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Why give a No Comment interview at a Police interview?

Assault Lawyers | Stuart Miller Solicitors

Have you just found out that you have been called in for a police interview? If so, you might not know what to expect and you’re probably worried about what might happen. You might have even heard that the best thing to do is to say ‘no comment’ to whatever the police ask you. But why? And what implications does saying no comment have for your case? In this article, we will explain why you might or might not, on balance, want to say no comment at a police interview.

What does it mean if you say ‘no comment’ in a police interview?

Saying no comment at a police interview means, simply, that you are refusing to say anything in response to the questions being asked or the allegations being made against you by the interviewing officer.

You can say no comment for the entirety of your police interview or just for part of it (for example, for the parts where you do not have legal representation present and are not sure what to say for fear of incriminating yourself).

Does no comment imply guilt?

Technically speaking, saying no comment is not an admission of guilt, nor a proclamation of innocence. It only means that you are exercising your right to remain silent and will not be providing any further information or giving an account of what happened, until you decide otherwise.

While that may make sense from a more academic perspective, many people do worry about the practical implications of going the no comment route. Understandably, many people have concerns that saying no comment can be seen as an indirect admission of guilt because it might suggest that you have something to hide. This is completely understandable, but you should try to remember that the police aren’t able to charge anyone with a crime based solely on taking the no comment approach to the interview. And, of course, a court cannot find you guilty simply because of that reason, either.

With that in mind, when is it a good idea to respond no comment, and when is it a bad one?

Why give no comment at a police interview?

Despite concerns over potential drawbacks to giving no comment at a police interview, there are some real practical advantages to doing so. These include:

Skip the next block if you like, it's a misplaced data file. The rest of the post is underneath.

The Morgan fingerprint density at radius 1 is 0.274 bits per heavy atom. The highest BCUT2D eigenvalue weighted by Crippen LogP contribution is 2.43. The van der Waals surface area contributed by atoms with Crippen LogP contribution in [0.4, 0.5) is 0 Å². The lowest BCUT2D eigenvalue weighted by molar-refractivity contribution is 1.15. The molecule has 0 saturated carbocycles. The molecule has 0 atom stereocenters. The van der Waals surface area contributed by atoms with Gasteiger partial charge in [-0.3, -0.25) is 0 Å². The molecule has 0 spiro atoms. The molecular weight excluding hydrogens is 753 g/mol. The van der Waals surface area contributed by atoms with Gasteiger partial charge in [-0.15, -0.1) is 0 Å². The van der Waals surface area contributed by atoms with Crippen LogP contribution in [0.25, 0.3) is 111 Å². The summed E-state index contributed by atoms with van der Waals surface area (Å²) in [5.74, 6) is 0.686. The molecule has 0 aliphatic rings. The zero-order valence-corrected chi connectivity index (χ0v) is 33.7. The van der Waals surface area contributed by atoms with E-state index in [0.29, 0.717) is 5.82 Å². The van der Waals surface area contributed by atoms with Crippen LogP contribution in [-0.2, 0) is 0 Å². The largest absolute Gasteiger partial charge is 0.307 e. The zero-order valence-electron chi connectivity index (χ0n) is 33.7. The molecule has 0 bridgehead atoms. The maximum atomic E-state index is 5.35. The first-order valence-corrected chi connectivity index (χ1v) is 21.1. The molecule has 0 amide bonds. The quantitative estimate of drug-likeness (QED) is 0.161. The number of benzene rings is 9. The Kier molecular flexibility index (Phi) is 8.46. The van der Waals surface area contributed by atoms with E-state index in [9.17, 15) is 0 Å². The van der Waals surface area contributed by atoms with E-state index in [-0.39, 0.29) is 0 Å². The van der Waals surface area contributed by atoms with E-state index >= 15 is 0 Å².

• Being able to take the time to think about what you are saying without feeling rushed or pressured by the police.
  • Knowing that your answers will only be on record in a way that can’t be used against you in court, as no comment statements don’t generally count as evidence in criminal proceedings (with some exceptions).
  • It being far easier to deny any allegations or charges if you have not explicitly said anything that could be used as evidence against you.
  • Not having to admit to other conduct that is not illegal, but could nonetheless embarrass or damage you.
  • Being given time to recall memories properly if the case is particularly old or complex.

Are there any circumstances in which I should answer police questions?

On the other hand, there are some situations in which it might not be beneficial to say no comment at a police interview. For example:

  • If you believe that the police have ample evidence to charge you with a crime, no matter how you answer their questions.
  • If the police are asking you a question that is only meant to establish your identity or basic details and is not related to criminal activity.
  • If it might be better to answer truthfully so that you can provide details of who actually committed the crime, instead of facing charges yourself.

Since the introduction of the Criminal Justice and Public Order Act 1994, it may also be to your advantage to avoid saying no comment at a police interview to ensure that no inferences may be drawn about your decision to remain silent. This is a very complex practical and procedural matter that should be handled in consultation with your criminal defence solicitor.

Should I answer no comment at a police interview?

The bottom line is that, without knowing the details of your specific situation, no one can tell you what the exact right thing to do is in a police interview. It depends entirely on your individual case and circumstances.